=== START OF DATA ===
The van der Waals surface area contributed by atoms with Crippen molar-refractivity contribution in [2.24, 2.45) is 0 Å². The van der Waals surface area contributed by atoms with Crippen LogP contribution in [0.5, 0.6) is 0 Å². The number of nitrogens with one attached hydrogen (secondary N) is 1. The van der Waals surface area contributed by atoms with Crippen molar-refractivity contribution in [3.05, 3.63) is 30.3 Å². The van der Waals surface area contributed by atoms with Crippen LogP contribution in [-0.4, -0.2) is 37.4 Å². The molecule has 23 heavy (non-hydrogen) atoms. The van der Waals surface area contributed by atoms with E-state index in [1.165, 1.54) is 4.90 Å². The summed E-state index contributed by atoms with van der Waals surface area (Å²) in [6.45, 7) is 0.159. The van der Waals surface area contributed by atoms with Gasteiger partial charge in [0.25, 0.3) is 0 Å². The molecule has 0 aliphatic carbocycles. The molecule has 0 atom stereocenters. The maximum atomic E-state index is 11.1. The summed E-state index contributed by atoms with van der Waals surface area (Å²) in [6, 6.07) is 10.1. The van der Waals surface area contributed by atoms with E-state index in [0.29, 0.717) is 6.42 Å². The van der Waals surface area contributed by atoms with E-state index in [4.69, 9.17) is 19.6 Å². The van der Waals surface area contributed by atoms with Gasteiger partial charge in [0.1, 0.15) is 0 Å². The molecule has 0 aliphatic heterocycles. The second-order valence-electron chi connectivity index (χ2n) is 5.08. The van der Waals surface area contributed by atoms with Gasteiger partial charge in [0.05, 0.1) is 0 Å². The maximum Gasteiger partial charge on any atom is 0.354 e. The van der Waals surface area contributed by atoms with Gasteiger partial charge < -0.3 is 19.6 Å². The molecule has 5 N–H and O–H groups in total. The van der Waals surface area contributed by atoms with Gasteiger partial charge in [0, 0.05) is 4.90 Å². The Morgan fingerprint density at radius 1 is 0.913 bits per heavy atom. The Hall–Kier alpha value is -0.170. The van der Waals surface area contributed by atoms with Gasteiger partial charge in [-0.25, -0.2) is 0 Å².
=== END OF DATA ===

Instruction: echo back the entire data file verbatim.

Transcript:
The van der Waals surface area contributed by atoms with Crippen molar-refractivity contribution in [2.24, 2.45) is 0 Å². The van der Waals surface area contributed by atoms with Crippen LogP contribution in [0.5, 0.6) is 0 Å². The number of nitrogens with one attached hydrogen (secondary N) is 1. The van der Waals surface area contributed by atoms with Crippen molar-refractivity contribution in [3.05, 3.63) is 30.3 Å². The van der Waals surface area contributed by atoms with Crippen LogP contribution in [-0.4, -0.2) is 37.4 Å². The molecule has 23 heavy (non-hydrogen) atoms. The van der Waals surface area contributed by atoms with E-state index in [1.165, 1.54) is 4.90 Å². The summed E-state index contributed by atoms with van der Waals surface area (Å²) in [6.45, 7) is 0.159. The van der Waals surface area contributed by atoms with Gasteiger partial charge in [0.25, 0.3) is 0 Å². The molecule has 0 aliphatic carbocycles. The molecule has 0 atom stereocenters. The maximum atomic E-state index is 11.1. The summed E-state index contributed by atoms with van der Waals surface area (Å²) in [6, 6.07) is 10.1. The van der Waals surface area contributed by atoms with E-state index in [0.29, 0.717) is 6.42 Å². The van der Waals surface area contributed by atoms with E-state index in [4.69, 9.17) is 19.6 Å². The van der Waals surface area contributed by atoms with Gasteiger partial charge in [0.1, 0.15) is 0 Å². The molecule has 0 aliphatic heterocycles. The second-order valence-electron chi connectivity index (χ2n) is 5.08. The van der Waals surface area contributed by atoms with Gasteiger partial charge in [0.05, 0.1) is 0 Å². The maximum Gasteiger partial charge on any atom is 0.354 e. The van der Waals surface area contributed by atoms with Gasteiger partial charge < -0.3 is 19.6 Å². The molecule has 5 N–H and O–H groups in total. The van der Waals surface area contributed by atoms with Gasteiger partial charge in [0, 0.05) is 4.90 Å². The Morgan fingerprint density at radius 1 is 0.913 bits per heavy atom. The Hall–Kier alpha value is -0.170. The van der Waals surface area contributed by atoms with Gasteiger partial charge in [-0.25, -0.2) is 0 Å².